States Negotiate $26 Billion Agreement to Help Homeowners
After months of painstaking talks, government authorities and five of the nation’s biggest banks have agreed to a $26 billion settlement that could provide relief to nearly two million current and former American homeowners harmed by the bursting of the housing bubble, state and federal officials said. It is part of a broad national settlement aimed at halting the housing market’s downward slide and holding the banks accountable for foreclosure abuses.
Despite the billions earmarked in the accord, the aid will help a relatively small portion of the millions of borrowers who are delinquent and facing foreclosure. The success could depend in part on how effectively the program is carried out because earlier efforts by Washington aimed at troubled borrowers helped far fewer than had been expected.
Still, the agreement is the broadest effort yet to help borrowers owing more than their houses are worth, with roughly one million expected to have their mortgage debt reduced by lenders or able to refinance their homes at lower rates. Another 750,000 people who lost their homes to foreclosure from September 2008 to the end of 2011 will receive checks for about $2,000. The aid is to be distributed over three years.
Source: The New York Times
Police Arrest Twelve Oakland Protesters from Occupied Foreclosed Home
Twelve protesters were arrested Dec. 29th when Oakland police removed activists who had occupied a foreclosed property in West Oakland, police said.
The property, located at 1415 and 1417 Tenth St., is listed as a foreclosed property for sale on several real estate websites and was occupied by activists from Occupy Oakland and Causa Justa. Activists with Causa Justa said the building had been occupied since an “Occupy Our Homes” day of action on Dec. 6 and had hosted as many as 60 people for a meeting on fighting home foreclosures.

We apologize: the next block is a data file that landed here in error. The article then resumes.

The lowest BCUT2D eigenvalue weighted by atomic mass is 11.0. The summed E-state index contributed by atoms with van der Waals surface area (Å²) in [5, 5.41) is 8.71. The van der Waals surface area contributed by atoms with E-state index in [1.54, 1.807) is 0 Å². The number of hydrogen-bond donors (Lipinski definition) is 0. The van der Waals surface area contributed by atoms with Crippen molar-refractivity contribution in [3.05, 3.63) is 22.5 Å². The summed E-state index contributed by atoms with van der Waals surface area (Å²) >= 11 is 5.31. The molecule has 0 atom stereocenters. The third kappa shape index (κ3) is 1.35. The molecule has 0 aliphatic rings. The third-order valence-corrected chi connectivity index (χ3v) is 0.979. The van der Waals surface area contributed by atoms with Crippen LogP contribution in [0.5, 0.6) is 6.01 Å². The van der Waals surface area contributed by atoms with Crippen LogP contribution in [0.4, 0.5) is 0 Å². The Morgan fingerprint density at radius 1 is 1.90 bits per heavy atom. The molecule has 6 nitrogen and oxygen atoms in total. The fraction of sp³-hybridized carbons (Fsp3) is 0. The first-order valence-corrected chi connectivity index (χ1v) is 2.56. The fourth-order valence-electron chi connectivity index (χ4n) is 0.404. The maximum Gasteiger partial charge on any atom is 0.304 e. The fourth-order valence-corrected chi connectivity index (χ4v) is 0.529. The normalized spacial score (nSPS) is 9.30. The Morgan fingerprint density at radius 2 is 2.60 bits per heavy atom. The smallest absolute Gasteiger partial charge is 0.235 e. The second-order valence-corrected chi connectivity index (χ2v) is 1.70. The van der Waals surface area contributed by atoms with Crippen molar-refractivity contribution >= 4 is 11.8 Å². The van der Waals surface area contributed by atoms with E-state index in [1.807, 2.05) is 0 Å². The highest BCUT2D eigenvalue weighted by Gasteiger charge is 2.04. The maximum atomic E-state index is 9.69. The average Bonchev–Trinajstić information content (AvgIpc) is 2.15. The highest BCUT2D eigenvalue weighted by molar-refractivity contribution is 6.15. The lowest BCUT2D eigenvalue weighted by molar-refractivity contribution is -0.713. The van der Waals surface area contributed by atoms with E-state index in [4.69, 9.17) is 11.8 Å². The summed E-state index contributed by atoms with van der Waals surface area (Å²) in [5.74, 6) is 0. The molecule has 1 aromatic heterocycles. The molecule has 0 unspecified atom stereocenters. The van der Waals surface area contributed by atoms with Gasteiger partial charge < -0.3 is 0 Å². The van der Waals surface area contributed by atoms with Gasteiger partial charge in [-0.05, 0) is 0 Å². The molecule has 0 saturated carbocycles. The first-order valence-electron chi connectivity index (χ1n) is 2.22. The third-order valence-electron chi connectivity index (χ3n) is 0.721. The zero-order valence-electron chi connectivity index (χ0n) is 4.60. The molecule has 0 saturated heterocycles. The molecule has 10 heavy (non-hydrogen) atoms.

"This is one of several properties in Oakland that are being squatted and occupied," journalist and Occupy Oakland protester Spencer Mills said. "This was the most publicized of the homes being occupied currently by Occupy Oakland and other groups."
After removing the protesters, work crews boarded up the vacant house’s doors and windows.
In the same neighborhood, police removed protesters camping in a vacant lot in the 2000 block of Peralta Street on Wednesday. Protesters had started setting up camp in the private lot, however after consulting with the property owner police moved in and removed the protesters, arresting one and citing 14.
Fighting Foreclosure - Make the Banks ‘Produce the Note’
Glitchthemachine did a nice job of researching and posting a number of resources related to fighting foreclosure. I am going to condense and supply the links and his text here.
This is a great video, it explains about MERS and how the mortgage industry privatized the record keeping process into an electronic system to make it cheaper and more efficient for them to sell/transfer/lose your loans.
Video: How To Use ‘Produce the Note’ Defense
“Your goal is to make certain the institution suing you is, in fact, the owner of the note. There is only one original note for your mortgage that has your signature on it. This is the document that proves you owe the debt.” Very interesting comments on this youtube video.
Video: Mortgage Servicers’ Secret
The secret mortgage servicers don’t want you to know is they can make MORE money off of homeowners when they keep your loan in default. A former employee of loan servicer EMC tells the inside story why so many people can’t get their loan out of default.
Video: 60 Minutes, April 2011
It was just a matter of time, but all those phony foreclosure papers banks have been using to foreclose on homeowners are coming back to haunt them.